"The materials of a story are always part of the story, or at least they can be--the way the very look of a daguerreotype, or polaroid, or any technology--printing or paper making and inks or the screen of a Commadore 64--conjures up a time and place. All of these things are material for narrative--and by this I mean inherently part of the narrative, not just as decoration or illustration."
Throughout TOC, Chronos and Logos reveal their inseparability. In fact, Tomasula reserves some of his most achingly beautiful prose for the "Chronos" section. Listening to these narrated lines: "but there remained an archeology of flesh, a slackening of epidermis that told of catastrophic weight loss, steady atrophy, a text of sutures on a page of purplish green discoloration that shimmered as beautifully as the trout he used to fish for," I turn back the cursor to listen again.
As the excellence of his writing makes clear, even with the addition of other media, for Tomasula, text is not an incidental conveyance for narrative, but its essential life force.
"I think born digital works, video-poems, machine-writing, and other kinds of non-traditional writing are making us ask--why write text?--and I think one answer will be some version of the answer painters discovered at the advent of performance art, or playwrights discovered as movie making matured: that text, too, is a medium: a really great medium, that can do some things better than other mediums, and every art form is always, no matter what else it is about, at least a little about its own medium."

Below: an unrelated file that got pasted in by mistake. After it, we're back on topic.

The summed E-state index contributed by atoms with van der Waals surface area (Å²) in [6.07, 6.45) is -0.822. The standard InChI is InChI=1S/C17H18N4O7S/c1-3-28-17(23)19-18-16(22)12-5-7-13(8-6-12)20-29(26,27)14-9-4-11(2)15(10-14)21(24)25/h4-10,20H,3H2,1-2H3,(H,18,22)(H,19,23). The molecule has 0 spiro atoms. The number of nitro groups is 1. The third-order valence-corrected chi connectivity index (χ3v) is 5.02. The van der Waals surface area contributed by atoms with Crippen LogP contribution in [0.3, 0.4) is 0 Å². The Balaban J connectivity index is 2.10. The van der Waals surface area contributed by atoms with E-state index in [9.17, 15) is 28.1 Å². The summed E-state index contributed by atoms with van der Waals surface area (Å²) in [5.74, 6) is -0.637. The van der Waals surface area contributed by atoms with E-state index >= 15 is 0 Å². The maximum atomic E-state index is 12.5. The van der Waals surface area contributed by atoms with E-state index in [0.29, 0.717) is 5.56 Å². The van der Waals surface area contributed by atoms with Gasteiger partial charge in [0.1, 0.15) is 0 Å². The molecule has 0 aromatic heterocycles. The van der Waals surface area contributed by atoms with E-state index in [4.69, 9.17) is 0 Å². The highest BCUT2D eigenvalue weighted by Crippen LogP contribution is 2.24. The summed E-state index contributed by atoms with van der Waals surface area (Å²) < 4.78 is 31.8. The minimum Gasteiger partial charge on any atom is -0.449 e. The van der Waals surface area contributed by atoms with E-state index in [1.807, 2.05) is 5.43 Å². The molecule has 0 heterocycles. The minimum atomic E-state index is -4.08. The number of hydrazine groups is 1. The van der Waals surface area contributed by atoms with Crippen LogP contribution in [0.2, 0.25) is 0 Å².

The model's decision whether or not to keep her husband on life support is complicated by the discovery that she is pregnant. Just as the camera artificially freezes her smile, the flow of time granulates in memory/story and deposits/manifests itself materially in objects and bodies, which harbor both the future (a baby) and traces of time passing (the model's changing, aging body.)